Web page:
Kieran Lovegrove

Why Kieran Lovegrove signed with Giants after Farhan Zaidi hiring

ap_19044713802153.jpg
AP

Why Kieran Lovegrove signed with Giants after Farhan Zaidi hiring

SCOTTSDALE, Ariz. -- No team has had more success with minor league free agents over the past decade than the Giants, who put together a priority list every season and then go hard when players are let go by their previous organizations in the fall. 

The front office has generally had success selling minor league free agents on their ballpark, their culture, their coaching staff and, for pitchers, their catcher. But for one of last offseason's biggest targets, the most important factor wasn't even part of the organization until Nov. 6. 

"When Zaidi came on, that was pretty much my decision-maker," right-hander Kieran Lovegrove said. "I was very interested in following him wherever he went."

Lovegrove had a lot of qualities that put him right near the top of the wish list for the team officials who kept everything running smoothly as Larry Baer looked for Bobby Evans' replacement. He's just 24 and is coming off a season in which he posted a 2.73 ERA at three minor league levels, struck out 10 batters per nine innings, and pitched in the Futures Game.

Lovegrove has a mid-90s fastball that ticks higher at times, and the Giants' analytics people and scouts felt there were tweaks he could make to his pitch mix to break through. 

When the Indians failed to put Lovegrove on their 40-man roster, the Giants were aggressive. They felt they had a good shot at landing the California product regardless, but the addition of Farhan Zaidi put Lovegrove over the top. 

"I had kind of heard what he had done in Oakland and then I got to see what he did in L.A. as I followed the way that they helped to develop players and find players that had been told, 'Here's your ceiling and you can't go above that,'" he said. "He took them and it seemed like he would just say, 'Look, I believe you can do more so go out there and do more.'"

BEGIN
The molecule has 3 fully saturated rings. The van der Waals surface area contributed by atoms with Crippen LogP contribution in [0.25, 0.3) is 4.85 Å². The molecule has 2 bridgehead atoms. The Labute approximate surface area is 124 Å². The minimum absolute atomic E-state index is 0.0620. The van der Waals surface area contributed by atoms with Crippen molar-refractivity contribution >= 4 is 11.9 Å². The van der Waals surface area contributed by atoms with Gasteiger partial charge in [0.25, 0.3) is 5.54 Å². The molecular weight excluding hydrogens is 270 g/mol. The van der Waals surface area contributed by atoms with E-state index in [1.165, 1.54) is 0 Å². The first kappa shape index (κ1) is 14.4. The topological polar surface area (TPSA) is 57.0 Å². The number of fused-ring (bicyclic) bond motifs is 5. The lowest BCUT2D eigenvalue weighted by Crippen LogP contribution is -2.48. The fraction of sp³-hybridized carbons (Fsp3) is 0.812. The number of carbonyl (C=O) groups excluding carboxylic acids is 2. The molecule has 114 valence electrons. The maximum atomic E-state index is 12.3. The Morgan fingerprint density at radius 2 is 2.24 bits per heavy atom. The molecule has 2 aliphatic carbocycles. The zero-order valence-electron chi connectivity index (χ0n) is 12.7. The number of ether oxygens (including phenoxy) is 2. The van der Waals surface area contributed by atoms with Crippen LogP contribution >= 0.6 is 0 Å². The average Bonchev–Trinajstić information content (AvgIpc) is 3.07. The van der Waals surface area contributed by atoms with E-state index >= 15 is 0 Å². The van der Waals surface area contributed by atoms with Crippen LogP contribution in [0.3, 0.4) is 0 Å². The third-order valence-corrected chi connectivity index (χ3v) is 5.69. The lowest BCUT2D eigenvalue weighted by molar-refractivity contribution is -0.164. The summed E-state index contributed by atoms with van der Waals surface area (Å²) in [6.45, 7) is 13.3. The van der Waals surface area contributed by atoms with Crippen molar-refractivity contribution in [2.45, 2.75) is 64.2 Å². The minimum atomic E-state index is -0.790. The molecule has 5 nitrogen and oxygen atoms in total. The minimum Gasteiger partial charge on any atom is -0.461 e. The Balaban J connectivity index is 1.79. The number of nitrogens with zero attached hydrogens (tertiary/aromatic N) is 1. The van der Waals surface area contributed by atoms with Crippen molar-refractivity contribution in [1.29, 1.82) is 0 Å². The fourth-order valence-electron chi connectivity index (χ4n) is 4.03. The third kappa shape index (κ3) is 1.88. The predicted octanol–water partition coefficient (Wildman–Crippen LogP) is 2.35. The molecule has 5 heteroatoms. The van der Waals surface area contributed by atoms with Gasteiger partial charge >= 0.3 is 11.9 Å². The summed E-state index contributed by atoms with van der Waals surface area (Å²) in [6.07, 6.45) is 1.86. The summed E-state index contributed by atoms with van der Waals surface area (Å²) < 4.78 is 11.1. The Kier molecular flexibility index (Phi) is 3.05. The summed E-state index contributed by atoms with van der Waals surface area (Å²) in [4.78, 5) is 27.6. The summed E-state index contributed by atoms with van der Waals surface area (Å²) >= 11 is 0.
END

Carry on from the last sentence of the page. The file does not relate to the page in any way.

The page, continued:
Lovegrove had a chance to pass that message along earlier in camp when he met with Zaidi, Bruce Bochy, Curt Young and Matt Herges. He already has made adjustments, leaning on Michael Schwartze, an analyst who was hired a year ago and travels with the team, to alter the way he attacks hitters. 

[RELATED: Kieran Lovegrove stands against racism in Black History Month shoes]

Lovegrove talked about those adjustments on this week's episode of The Giants Insider Podcast, along with a lot more. We touched on mental health, what he has learned from Trevor Bauer, fastball spin efficiency, supporting causes that are not usually affiliated with baseball players, minor league pay issues and much more. 

You can stream the podcast here or download it on iTunes here. 

Giants' Kieran Lovegrove stands against racism in Black History Month shoes

kieranap.jpg
AP

Giants' Kieran Lovegrove stands against racism in Black History Month shoes

SCOTTSDALE, Ariz. -- South African-born reliever Kieran Lovegrove is a new name to the Giants' organization -- he could even be a name you've never heard of. I'm not one of those people.

However, this was the first time I met Lovegrove in person.